The Wampa Scale of Insignificance

The Lando Calrissian Scale of Greatness

Nitpick #15
Celebrate the Love
The implication that the death of the emperor means instant freedom for the people of the galaxy is rather unsupported by our knowledge of the previous movies. If recent events are any indicator, the death of a dictator rarely results in instant freedom for everyone. Usually, a dictator, when setting himself up as such, puts in place some form of military enforcement to make sure his insane demands and laws are upheld. Unless the dictator controls his various enforcement agencies with a hive mind (like the Great Bee King of Angola), then those agencies are usually left standing in his wake.

Political inner-workings aside, the end of Return of the Jedi: Special Edition presents us with a rather silly montage that shows celebrations on various planets ten minutes after the Death Star blows up. We get to see Tatooine, which never fell under the direct jurisdiction of the Republic or the Empire, celebrate with great joy. It must be very rewarding for them to know that there will now be another new government that will ignore it and allow its human slavery trade to continue, unhindered by meddling politicians and their silly laws.

Coruscant, the capital of the Empire, and the Republic before it, is featured as a wild mob yanks down a statue of Emperor Palpatine with seemingly no trouble at all. This scene was presented first in 1997, and U.S. soldiers tried to recreate the moment in Iraq last year by clumsily attempting to topple a statue of Saddam Hussein. They found that statues don't just tip over with a gentle push. Usually, they're made from heavy materials like metal and/or rock.

"Well, that was easy. We should've done that years ago!"

Lastly, we see Naboo, everyone's favorite prequel planet with a funny name. High above the Theed Palace, we see Gungans, creeping about like spiders, and we hear one of them yell, "Weesa free!" Yousa free, all right. Yousa free, indeed.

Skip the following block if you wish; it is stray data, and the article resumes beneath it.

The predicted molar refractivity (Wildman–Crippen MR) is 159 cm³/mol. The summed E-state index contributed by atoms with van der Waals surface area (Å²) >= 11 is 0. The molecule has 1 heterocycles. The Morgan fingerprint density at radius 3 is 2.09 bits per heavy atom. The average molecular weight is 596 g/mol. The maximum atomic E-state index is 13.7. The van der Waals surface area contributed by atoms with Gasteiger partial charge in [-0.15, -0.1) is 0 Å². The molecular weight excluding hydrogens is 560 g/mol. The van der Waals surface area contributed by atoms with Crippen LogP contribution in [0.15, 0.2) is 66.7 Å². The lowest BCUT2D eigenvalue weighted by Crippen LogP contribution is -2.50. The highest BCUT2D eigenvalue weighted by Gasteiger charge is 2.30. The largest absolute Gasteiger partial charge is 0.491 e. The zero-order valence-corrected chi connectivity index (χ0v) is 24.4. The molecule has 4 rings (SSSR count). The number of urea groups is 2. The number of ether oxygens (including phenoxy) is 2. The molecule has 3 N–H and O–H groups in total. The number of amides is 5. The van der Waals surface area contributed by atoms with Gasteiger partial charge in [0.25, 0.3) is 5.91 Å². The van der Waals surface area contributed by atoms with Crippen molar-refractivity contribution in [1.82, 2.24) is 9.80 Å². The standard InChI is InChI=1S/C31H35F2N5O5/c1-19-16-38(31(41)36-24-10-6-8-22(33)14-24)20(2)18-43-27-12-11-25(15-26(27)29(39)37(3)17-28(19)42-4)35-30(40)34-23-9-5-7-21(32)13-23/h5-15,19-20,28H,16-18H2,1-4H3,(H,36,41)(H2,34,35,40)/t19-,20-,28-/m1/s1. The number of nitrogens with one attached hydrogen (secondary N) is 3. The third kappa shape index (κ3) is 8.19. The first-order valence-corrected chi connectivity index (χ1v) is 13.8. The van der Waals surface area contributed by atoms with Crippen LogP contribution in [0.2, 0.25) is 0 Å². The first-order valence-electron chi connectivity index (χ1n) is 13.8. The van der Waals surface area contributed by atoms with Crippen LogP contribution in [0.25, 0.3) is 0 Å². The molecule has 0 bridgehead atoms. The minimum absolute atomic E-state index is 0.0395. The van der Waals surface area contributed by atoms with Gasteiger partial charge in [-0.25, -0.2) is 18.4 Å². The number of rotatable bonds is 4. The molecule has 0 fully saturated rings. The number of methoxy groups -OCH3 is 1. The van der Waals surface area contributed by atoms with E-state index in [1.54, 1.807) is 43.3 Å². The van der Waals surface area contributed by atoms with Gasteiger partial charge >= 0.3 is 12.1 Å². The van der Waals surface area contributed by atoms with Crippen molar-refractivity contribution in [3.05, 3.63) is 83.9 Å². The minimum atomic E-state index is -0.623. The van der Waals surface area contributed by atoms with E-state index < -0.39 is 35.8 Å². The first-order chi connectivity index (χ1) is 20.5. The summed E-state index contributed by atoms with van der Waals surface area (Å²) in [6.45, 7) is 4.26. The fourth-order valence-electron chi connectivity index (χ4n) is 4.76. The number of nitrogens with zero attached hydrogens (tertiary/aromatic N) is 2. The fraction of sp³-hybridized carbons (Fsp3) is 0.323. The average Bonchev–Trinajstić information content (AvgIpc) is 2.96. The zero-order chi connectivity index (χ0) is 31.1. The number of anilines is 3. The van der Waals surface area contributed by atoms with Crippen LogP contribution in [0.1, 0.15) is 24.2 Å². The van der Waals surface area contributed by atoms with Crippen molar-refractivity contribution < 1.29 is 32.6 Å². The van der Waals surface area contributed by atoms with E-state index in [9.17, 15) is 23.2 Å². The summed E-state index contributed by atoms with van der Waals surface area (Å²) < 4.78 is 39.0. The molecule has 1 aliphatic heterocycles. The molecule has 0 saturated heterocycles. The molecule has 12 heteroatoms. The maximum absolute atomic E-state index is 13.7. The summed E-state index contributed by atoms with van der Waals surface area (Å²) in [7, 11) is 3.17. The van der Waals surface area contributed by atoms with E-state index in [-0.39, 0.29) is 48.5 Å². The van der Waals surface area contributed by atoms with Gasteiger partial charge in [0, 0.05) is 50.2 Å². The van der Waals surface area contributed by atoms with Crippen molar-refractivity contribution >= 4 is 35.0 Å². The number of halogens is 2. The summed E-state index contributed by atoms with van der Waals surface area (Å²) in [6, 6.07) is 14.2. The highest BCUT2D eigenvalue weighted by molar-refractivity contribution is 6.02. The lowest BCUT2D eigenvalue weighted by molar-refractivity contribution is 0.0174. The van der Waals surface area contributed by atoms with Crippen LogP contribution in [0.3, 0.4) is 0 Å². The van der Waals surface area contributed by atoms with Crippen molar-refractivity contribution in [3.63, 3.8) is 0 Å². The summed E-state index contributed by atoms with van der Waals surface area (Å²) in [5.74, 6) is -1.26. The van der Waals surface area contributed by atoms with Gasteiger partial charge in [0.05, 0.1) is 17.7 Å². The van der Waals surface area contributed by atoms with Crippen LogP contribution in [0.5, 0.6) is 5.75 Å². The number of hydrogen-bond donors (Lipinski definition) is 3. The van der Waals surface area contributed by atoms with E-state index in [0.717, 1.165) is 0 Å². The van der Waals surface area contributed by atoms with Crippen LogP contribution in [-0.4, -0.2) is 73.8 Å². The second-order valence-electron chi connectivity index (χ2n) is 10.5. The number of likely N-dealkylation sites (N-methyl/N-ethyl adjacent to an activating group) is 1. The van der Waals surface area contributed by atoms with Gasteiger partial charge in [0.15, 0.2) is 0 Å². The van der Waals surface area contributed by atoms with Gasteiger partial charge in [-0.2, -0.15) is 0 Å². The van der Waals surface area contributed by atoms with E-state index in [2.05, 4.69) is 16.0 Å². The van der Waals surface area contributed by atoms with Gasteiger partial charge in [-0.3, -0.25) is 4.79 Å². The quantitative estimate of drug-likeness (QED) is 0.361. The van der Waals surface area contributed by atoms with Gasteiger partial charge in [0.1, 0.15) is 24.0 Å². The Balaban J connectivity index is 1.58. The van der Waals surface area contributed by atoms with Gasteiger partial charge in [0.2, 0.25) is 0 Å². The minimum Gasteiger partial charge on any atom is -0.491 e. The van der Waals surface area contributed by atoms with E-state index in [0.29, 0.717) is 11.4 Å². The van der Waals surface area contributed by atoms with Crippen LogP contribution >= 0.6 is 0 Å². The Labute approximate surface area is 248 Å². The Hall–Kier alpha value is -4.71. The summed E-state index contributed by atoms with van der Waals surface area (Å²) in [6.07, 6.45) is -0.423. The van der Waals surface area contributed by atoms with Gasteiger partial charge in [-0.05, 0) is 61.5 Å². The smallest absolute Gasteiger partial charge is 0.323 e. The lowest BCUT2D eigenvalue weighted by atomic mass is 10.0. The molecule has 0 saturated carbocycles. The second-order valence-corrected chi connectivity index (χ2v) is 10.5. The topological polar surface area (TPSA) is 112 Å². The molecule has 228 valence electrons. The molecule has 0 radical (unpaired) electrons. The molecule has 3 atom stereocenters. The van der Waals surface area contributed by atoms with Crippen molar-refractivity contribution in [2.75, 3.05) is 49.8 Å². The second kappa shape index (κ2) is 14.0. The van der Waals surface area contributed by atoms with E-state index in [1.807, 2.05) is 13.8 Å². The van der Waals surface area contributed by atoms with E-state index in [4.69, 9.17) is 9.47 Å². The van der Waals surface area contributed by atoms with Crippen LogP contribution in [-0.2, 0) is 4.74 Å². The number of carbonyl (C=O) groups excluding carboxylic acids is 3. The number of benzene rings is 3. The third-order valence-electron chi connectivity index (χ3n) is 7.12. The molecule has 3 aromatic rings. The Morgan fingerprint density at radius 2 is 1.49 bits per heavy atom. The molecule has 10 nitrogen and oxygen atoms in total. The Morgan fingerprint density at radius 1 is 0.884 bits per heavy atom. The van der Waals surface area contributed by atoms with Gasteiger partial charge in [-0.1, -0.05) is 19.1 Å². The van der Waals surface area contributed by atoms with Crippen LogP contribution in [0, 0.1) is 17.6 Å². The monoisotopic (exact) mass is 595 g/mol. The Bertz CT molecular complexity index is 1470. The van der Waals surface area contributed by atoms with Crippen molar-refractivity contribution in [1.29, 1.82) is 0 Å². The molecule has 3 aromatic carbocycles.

The Wampa Scale of Insignificance

The CGI Jabba Scale of Special Edition Stupidity

The Yaddle Scale of Prequel Stupidity

Nitpick #16
New Song
No longer are we treated to the wonderful Ewok classic Yub Nub Victory Celebration. In its place is a more serious flute and tribal drum song composed by John Williams for the 1997 Special Edition release. The change goes a long way to changing the overall feeling of the scene, but ultimately I feel indifferent about it. I think both songs are equally good and appropriate. One of the problems is that the new composition is much mellower, causing the Ewok's silly, hyper dancing seem a bit inappropriate. Most affected seems to be the shot where the Ewoks use a collection of stormtrooper helmets as percussive instruments. Dumb, yes, but in the original movie it is accompanied musically by the Williams Victory Celebration on some sort of xylophone or marimba. Now that one shot seems considerably out of place. Overall, the carnival atmosphere is lost and what we are presented with is a somewhat out of place musical number that is suitable for the closing of the trilogy yet does a poor job of blending with the clownish antics of the Ewoks.

The Wampa Scale of Insignificance

Nitpick #17
Perhaps the most lamented change to the Specialer Edition is that of Hayden Christensen appearing as Anakin's Jedi apparition at the very end of the movie. It raises quite a few questions. Was Obi-Wan right after all? Did Anakin die when he became Lord Vader? Is that why he appears much younger than Obi-Wan and Yoda, who are represented by apparitions that show their age at the time of their deaths? Is Lucas just trying to get back at Sebastian Shaw for pissing him off? Is this related to Vader's lack of eyebrows?

Obi-Wan: "Who the hell are you?" Yoda: "Broken bread, we have not."

So many questions. So much room for interpretation. One thing is for sure: we can all rest assured that these questions won't be answered by Lucas's next revision of his classic trilogy. More questions may be piled on, but this latest installment of questions will merely be debated endlessly in the theaters and on numerous Star Wars forums until our generation becomes too old to type and future generations have moved on to even stupider uses of their free time.

The CGI Jabba Scale of Special Edition Stupidity

The Flying R2-D2 Scale of Sequel to Prequel Inconsistency

The Yaddle Scale of Prequel Stupidity

In Conclusion...

Return of the Jedi already gave us plenty of reasons to think it has problems. If that was any doubt that Return of the Jedi is the weakest movie of the original trilogy, that doubt has been cleanly removed with the release of the Special Edition. Any hope for the original trilogy is quickly fading. The best we can hope for now is some changes in the inevitable next release of the original trilogy special edition. However, we all know better than that by now, don't we?

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Reasons to Hate Star Wars

Episode I (78 Reasons to Hate!)

Episode II (64+ Reasons to Hate!)

Episode III (91 Reasons to Hate!)

The Nitpicker's Guide to Star Wars

Episode IV: Special Edition (12 Nitpicks!)

Episode V: Special Edition (8 Nitpicks!)

Episode VI: Special Edition (17 Nitpicks!)